Medications for sleep disorders may cause patients to sleepwalk, drive, eat, even have sex while asleep. Patients don't often ask for information about sleep medications, so pharmacists must offer it.
In the early hours of a May morning in 2006, Rhode Island Congressman Patrick Kennedy drove his car into a security barrier near the Capitol. U.S. Capitol Police witnessed him swerving into the wrong lane and striking a curb. Kennedy claimed he could not recall the accident, but did remember taking a sleep aid and another prescription drug that can cause drowsiness. Congressman Kennedy is not the only person who has exhibited strange behavior under the influence of sleep medication.
Despite reports of individuals found sleepwalking, driving, eating, and even having sex - activities often forgotten due to temporary amnesia caused by sleep drugs - consumers don't seem to be alarmed about these medications.
As part of a new emphasis on medication therapy management, Joel Zive, PharmD, is in the habit of answering a lot of questions about drugs from patients, but for some reason, that's not his experience with prescription medications used to help people sleep.
If the prescription is new or the patient's profile indicates the possibility of problems with the drug, Zive will offer counseling. As a pharmacist, he also takes responsibility for dispensing the most cost-effective yet appropriate medication and will turn to generics if a prescription does not designate a brand and if patients are concerned about cost.
"There is a fine line between counseling a patient and reality," Zive said. "While I can tell them not to drive or operate heavy machinery if they take a sleeping pill, I can't scare them by informing them they could experience sleep-driving [driving with no memory of the event] or allergic reactions with sedative hypnotics, such as zolpidem [Ambien]."
The patient medication guide contains warnings on these possibilities, but there are not enough statistics for Zive to bring it up, he said. His major concern is that his customers take these drugs appropriately. No matter what the drug, he said his job is to provide solutions."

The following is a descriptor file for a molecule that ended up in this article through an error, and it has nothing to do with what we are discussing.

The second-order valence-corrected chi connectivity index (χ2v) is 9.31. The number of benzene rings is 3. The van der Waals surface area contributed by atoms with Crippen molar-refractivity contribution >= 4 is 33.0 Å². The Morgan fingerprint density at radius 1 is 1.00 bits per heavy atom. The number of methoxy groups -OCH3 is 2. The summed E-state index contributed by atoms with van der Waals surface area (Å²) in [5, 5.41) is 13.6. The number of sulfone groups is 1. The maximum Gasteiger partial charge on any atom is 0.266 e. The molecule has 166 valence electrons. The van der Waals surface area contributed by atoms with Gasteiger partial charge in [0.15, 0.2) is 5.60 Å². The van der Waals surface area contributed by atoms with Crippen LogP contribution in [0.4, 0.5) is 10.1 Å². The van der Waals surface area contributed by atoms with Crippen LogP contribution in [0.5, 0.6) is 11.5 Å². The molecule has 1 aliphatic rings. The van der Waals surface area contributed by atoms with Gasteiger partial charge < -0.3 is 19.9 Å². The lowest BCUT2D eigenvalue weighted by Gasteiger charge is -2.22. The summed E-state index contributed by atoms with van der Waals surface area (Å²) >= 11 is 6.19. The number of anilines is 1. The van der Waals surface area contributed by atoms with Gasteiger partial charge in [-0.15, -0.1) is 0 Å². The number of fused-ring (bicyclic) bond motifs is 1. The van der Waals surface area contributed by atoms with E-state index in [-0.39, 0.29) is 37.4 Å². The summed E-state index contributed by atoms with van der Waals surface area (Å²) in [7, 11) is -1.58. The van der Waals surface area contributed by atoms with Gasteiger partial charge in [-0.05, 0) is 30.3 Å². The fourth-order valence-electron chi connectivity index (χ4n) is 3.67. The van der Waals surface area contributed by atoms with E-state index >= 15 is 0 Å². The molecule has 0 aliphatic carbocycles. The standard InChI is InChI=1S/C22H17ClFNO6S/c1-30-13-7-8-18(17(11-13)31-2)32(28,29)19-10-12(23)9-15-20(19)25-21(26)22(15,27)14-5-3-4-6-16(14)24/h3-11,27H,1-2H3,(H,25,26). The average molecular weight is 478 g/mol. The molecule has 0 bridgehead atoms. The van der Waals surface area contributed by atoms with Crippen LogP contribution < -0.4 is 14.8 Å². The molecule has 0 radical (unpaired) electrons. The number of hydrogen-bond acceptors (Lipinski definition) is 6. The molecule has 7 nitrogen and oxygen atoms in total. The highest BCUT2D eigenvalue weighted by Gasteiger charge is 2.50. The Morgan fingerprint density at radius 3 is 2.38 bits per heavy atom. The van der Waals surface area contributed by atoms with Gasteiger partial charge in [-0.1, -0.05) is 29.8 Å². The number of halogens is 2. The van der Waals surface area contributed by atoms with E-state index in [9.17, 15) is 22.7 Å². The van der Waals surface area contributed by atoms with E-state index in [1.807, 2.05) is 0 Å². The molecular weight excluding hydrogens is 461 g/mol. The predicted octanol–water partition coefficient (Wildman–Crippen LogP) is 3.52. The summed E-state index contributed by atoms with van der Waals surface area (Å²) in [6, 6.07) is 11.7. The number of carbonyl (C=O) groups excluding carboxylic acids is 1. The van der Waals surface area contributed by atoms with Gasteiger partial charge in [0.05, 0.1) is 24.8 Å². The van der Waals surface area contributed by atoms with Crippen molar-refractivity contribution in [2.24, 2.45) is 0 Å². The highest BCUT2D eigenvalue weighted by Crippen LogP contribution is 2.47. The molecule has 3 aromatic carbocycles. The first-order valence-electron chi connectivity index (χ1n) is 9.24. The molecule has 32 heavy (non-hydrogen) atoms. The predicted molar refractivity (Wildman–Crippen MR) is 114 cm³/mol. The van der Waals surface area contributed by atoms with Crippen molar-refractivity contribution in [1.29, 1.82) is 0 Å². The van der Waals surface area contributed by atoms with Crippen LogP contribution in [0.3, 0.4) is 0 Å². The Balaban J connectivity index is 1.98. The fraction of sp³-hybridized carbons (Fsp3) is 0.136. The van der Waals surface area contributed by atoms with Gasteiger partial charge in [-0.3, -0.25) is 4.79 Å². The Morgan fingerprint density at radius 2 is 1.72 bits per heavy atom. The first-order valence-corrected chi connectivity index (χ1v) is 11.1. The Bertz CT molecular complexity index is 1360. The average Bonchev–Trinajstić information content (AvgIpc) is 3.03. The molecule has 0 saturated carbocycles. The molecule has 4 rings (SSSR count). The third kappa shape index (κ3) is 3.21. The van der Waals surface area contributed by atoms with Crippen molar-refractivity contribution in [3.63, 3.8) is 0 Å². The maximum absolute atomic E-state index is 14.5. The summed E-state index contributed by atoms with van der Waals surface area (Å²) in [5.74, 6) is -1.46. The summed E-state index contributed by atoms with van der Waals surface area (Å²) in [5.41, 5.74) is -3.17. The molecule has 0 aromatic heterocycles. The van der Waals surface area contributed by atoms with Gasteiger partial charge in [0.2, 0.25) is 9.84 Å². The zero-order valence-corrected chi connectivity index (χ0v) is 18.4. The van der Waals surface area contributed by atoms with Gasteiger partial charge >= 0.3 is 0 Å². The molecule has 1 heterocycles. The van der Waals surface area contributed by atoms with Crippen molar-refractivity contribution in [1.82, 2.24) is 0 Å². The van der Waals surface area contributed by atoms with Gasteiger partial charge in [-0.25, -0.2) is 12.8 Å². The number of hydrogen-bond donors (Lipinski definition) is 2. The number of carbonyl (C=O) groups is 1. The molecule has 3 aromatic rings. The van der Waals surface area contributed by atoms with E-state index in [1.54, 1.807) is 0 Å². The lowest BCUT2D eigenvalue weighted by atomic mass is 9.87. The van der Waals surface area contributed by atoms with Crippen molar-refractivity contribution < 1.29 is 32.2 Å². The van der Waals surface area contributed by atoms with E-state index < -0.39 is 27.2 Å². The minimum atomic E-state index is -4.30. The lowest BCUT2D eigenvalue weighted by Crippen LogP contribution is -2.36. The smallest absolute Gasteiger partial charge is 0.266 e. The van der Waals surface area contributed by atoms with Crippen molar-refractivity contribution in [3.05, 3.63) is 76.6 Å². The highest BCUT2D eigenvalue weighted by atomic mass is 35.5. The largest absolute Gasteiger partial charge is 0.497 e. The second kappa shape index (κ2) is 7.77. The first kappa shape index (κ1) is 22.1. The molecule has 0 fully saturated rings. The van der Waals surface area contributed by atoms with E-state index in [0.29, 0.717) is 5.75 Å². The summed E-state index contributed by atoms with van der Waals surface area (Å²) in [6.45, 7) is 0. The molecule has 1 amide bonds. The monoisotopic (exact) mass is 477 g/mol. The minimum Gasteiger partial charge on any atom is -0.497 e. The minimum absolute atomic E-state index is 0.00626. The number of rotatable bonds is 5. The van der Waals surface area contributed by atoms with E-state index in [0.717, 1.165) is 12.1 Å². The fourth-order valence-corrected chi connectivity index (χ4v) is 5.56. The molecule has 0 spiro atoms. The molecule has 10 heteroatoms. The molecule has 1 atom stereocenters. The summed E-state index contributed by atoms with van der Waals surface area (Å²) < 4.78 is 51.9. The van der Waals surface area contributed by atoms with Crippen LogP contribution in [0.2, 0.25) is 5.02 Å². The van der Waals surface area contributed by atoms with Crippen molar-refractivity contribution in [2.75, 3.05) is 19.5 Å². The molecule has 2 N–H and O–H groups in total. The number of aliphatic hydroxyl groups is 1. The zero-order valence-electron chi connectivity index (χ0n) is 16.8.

In March 2007, the FDA requested label changes for all sedative hypnotic drug products to highlight risks such as severe allergic reactions and complex sleep-related behaviors. The FDA sent letters to manufacturers of the products, asking them to provide healthcare providers with risk information and to develop patient medication guides for consumers. Medications that fall under the warning include butabarbital, carbromal, estazolam, eszopiclone, ethchlorvynol, flurazepam, quazepam, ramelteon, secobarbital, temazepam, triazolam, zaleplon, and zolpidem.
As with most drugs, sleep medications do not work effectively across the board; what's good for one person may not be the right medication for someone else. Some are more effective in inducing sleep; others maintain sleep or prevent awakening during the night. Some have a longer half-life, while others have a higher risk of becoming addictive. In addition, the dosage and length of time the drug may be used differ among individuals.
Pharmacists know the drill
Stephen Amira, PhD, associate psychologist at Boston's Brigham and Women's Hospital and an instructor at Harvard Medical School, believes many patients feel such desperation from insomnia that once they obtain a prescription, they feel reassured, anticipate relief, and find no need to ask questions about the drugs. "Once at the pharmacy, they are feeling such urgency that they are not looking for any reasons to dissuade them from their choice to take the drug," Amira said.